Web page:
Even With Baseball’s Best Record, Phillies are Looking to Make a Big Splash at the Trade Deadline

24 Jul

By Chris Murray

For the Sunday Sun and the Chris Murray Report

Hunter Pence could be the right-handed bat the Phillies need to propel them into the postseason

Having the best record in the National League or even in baseball is not good enough for the Phillies, they have been there and done that.

Barring a collapse of 1964-like proportions, the Phillies are going to probably win the National League East for the fifth straight year. But having the best record is no guarantee of a World Series title.

The problem for the Phillies in their last two losses in the postseason has been their lack of offensive production. In the 2010 National League Championship Series, they batted .216 against the San Francisco Giants and in the 2009 World Series, the Philllies batted .227 against the New York Yankees.

“Put it like this when we’re hitting like .220, .230, .240 from a hitting standpoint, that’s not good ,” said Phillies manager Charlie Manuel. “I don’t care what anybody says that ain’t good. We should be trying to improve and get better. If it’s with the players that we’ve got, they should be trying to get better, if that makes sense.”

With the July 31st trade deadline staring them in the face, they are in the market for a right-handed bat. If you’ve learned anything from the last two years under general manager Ruben Amaro’s leadership, the Phillies are a team that’s not afraid of making a move to improve the ball club.

Last season, when the team needed another right-handed arm, you got Roy Oswalt. During the off-season, the Phillies pulled off the deal for Cliff Lee and they did the same thing with Lee in 2009 when they got him from Cleveland.

While most folks around baseball would love to have the Philllies 64-36 record , manager Charlie Manuel believes his current team still has room for improvement. Even though they came into this week’s slate of games, the Phillies have managed to win nine straight series and haven’t lost two in a row since June 4th. The one thing that has to bother Manuel about his team is that lack of offensive consistency that has slowed his team down at various times this season.

“I’m always looking to get better,” Manuel said. “I’ve been here for seven years now and I’ll play with what we’ve got, but at the same time I think our organization and my communication with them I think we’re always looking to get better. The better our team, the better the chance we have to win at the end if we’re going to get in and win. But first we got to get in.”

Among all the speculation, Houston Astros outfielder Hunter Pence and Mets outfielder Carlos Beltran have bantied about as players the Phillies could pick up to improve their postseason chances. The 28-year-old Pence is having a pretty good season with a .308 batting average with 11 homeruns and 62 runs batted in.

Then there’s Beltran, who will be a free agent at the end of the year. The switch-hitting centerfielder is currently has a .291 batting average with 15 homeruns and 64 runs batted in. He would be a rental player at best and would definitely be good against left-handed pitching.

According to most of the rumors I’ve heard, the Philllies are working feverishly to put together a deal for Pence, who is under contract for at least two more years before his arbitration year  and is getting over $ 6 million per year. The Phillies will no doubt have to put together some hot prospects on the table to pull this off.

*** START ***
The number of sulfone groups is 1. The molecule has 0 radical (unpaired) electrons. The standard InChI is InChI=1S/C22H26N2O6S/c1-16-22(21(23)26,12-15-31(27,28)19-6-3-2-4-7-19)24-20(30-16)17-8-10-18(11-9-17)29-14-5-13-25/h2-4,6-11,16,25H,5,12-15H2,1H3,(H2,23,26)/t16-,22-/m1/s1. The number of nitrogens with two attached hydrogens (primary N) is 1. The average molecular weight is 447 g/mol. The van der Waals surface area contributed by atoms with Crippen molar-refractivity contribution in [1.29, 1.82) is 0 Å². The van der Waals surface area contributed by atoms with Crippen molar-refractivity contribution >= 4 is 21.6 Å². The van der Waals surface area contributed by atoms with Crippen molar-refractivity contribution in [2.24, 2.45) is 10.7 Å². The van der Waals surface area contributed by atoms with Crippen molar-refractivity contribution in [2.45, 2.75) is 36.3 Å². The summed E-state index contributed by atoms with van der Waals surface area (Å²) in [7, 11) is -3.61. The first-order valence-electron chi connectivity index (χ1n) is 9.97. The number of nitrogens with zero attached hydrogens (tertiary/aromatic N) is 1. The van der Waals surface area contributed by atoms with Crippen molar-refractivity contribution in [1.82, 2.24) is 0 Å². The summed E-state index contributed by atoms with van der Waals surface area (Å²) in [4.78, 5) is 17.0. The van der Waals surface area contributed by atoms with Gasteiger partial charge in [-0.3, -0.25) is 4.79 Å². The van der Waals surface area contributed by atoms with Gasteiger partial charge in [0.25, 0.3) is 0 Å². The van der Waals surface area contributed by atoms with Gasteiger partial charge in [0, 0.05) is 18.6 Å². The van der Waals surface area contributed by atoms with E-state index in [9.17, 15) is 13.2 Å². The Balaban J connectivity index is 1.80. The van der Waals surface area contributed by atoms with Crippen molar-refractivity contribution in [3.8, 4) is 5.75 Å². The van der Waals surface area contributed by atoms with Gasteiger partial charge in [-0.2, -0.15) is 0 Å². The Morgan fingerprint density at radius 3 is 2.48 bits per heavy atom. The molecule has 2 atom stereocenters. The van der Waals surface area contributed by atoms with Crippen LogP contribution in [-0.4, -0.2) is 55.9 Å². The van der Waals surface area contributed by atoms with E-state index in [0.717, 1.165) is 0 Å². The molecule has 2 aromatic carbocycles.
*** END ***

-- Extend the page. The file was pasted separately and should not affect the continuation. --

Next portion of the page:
Some folks I’ve talked to around town say they are willing to see the Phillies put rookies sensation pitcher Vance Worley on the block for Pence or Beltran.

Worley has been lights out for the Phillies so far this year. For the month of July, he has a 0.89 earned runs average. In his six starts, Worley has allowed just four earned runs. With Roy Oswalt and Joe Blanton on the disabled list, Worley has been a steady element in the Phillies starting rotation.

I’ve never liked the idea of teams mortgaging their future just to win now. Yes, teams like the New York Yankees and the Boston Red Sox have doing it for years because of their deep pockets and I know Phillies fans want to see another parade down Broad Street.

Personally, I wouldn’t put Worley in the conversation because I think the kid has the potential to be the Phillies next good pitcher. But if I had to put Worley on the block, I would not do it for Beltran, who is 34-years-old and near the end of the line. At best, he’s a rental player.

If you put a gun to my head and said trade Worley for a right-handed bat, I would take Pence over Beltran because he’s young enough to give a few years. If I’m going to trade a hot rookie like Worley, I want to get something for it down the line.

To be honest about it, Amaro values pitching too much as a general manager and I don’t think he would put Worley on the trading block, but you never know. But one thing is for certain, the Philllies are going to make a move at trade deadline.

“Teams that win and do it consistently, they do those things and that’s a big part of being here,” Phillies starting pitcher Roy Halladay said. “It was always frustrating watching New York and Boston do it whenever we (Toronto Blue Jays) get close around the break. It’s nice to be on a team that goes out and gets those guys whether its during the winter or at the break whatever. You know they’re always trying to make us better.”

 

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